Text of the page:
While these broad operational objectives are both simple and universal, full achievement of the objectives has not heretofore been obtained.

Conventional valves have heretofore been of three main types. A conventional gate valve is typically manually operated and is composed simply of a conduit having a gate member which is moved along a path at right angles to the longitudinal axis of the conduit reaching a closed position in which it is intended that the gate member fully occlude the fluid passage. Such gate valves have the operational advantage of causing little or no loss of fluid pressure when in a fully opened condition since, except for turbulence, the fluid passage therethrough is essentially entirely unobstructed. However, such valves are chronically subject to fluid leakage through the gate member when otherwise in a closed condition. Furthermore, their operation does not lend itself to satisfactory performance when operated other than manually.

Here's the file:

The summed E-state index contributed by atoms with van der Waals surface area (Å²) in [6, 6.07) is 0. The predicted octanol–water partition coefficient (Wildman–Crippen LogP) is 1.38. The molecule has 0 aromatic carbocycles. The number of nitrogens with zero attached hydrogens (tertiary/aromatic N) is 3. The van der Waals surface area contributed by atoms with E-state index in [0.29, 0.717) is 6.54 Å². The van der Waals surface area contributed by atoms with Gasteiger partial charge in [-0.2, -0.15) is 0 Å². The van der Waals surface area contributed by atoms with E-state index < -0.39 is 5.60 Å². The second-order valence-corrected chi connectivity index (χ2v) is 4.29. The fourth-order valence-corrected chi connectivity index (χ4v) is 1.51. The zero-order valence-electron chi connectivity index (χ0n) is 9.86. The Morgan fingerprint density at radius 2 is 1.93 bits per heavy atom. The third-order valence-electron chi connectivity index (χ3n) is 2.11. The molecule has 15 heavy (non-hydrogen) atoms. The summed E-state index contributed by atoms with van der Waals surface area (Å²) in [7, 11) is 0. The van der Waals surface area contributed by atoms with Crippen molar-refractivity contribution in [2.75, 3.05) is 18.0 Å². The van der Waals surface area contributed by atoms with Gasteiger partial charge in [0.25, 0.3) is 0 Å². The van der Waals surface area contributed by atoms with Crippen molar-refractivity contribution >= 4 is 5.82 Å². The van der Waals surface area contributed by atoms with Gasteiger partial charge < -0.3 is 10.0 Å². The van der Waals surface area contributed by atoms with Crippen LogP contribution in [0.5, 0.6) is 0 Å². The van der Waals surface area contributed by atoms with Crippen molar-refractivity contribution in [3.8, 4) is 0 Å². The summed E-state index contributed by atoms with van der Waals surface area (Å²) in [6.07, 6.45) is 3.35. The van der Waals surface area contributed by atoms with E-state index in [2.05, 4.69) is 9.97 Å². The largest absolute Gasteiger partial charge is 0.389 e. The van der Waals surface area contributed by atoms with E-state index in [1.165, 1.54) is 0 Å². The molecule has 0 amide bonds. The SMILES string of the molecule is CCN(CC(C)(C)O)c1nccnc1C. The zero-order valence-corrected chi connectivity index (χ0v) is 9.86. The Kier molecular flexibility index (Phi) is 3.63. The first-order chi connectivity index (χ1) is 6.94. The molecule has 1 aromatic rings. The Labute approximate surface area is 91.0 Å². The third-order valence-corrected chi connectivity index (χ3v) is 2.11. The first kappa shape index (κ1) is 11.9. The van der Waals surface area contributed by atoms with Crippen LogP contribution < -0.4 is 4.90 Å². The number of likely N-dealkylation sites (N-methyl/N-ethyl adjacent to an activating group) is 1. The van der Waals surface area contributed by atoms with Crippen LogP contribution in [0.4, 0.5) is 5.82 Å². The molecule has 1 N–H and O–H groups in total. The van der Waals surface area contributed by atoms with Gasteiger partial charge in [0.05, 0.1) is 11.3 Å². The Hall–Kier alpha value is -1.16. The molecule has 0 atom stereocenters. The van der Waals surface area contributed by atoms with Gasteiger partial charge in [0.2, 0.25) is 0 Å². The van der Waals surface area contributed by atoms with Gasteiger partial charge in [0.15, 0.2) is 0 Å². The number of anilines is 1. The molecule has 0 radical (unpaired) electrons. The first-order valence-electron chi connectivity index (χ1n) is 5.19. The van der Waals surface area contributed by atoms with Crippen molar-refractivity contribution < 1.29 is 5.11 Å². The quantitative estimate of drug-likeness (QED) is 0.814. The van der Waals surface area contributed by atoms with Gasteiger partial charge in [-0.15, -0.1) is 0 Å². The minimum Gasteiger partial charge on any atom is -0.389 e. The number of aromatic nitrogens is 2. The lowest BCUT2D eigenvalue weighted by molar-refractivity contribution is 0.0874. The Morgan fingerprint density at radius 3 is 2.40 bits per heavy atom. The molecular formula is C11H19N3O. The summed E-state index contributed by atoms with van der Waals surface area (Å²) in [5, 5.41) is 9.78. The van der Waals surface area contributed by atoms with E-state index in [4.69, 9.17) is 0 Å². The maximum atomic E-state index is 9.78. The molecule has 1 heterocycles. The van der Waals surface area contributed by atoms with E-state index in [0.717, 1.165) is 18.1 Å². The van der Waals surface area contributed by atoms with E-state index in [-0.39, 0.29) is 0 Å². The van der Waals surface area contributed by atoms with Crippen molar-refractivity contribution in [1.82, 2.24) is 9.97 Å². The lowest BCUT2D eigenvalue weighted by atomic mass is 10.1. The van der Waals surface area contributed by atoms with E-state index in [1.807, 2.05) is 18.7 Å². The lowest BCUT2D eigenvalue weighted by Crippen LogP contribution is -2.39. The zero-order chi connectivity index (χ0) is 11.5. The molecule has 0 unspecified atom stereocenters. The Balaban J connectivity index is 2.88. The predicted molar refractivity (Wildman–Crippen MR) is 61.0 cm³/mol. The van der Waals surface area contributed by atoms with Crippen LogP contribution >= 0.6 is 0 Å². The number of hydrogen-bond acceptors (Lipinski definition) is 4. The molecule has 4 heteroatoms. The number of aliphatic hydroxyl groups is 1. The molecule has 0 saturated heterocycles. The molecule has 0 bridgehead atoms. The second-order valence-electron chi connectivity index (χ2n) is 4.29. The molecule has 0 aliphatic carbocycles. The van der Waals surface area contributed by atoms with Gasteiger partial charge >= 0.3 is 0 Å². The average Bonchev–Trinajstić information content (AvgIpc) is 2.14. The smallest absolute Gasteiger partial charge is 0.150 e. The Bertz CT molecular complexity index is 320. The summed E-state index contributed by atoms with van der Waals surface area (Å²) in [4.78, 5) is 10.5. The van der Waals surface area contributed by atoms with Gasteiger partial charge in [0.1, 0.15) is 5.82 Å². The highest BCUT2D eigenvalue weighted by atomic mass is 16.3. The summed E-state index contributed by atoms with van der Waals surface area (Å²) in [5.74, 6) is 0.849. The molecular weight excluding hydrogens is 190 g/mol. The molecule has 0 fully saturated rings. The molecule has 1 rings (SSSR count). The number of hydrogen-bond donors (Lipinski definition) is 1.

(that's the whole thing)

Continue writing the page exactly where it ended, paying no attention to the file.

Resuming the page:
A second general type of conventional valve is a conventional diaphragm valve. Such valves are characterized by a wall disposed in the fluid passage at the site of the valve to divert the fluid flow along a course at right angles to the normal fluid passage and against a diaphragm. The diaphragm, when in a normally closed attitude, is intended sealing to engage the upper edge of the wall to prevent the fluid from passing about the wall and back along its course. The diaphragm is typically retained in a closed condition by bleeding fluid from the upstream side of the valve to pressurize the chamber above the diaphragm overriding normal fluid pressure in a passage and retaining the valve in a closed condition. When it is desired to open the valve, the fluid pressure in the chamber above the diaphragm is relieved therefrom so that the pressure within the normal fluid passage becomes greater than that above the diaphragm thereby causing the diaphragm to involute moving away from the upper edge of the wall and permitting fluid to flow in the passage over the top of the wall and back along the normal fluid stream. Such conventional diaphragm valves are compatible with automatic operation systems, but also suffer from fluid leakage when in the closed condition. More disturbingly, such valves create a rather substantial pressure loss when in a fully opened condition due to the wall obstructing the fluid passage and the inherent constriction of the fluid passage through the valve.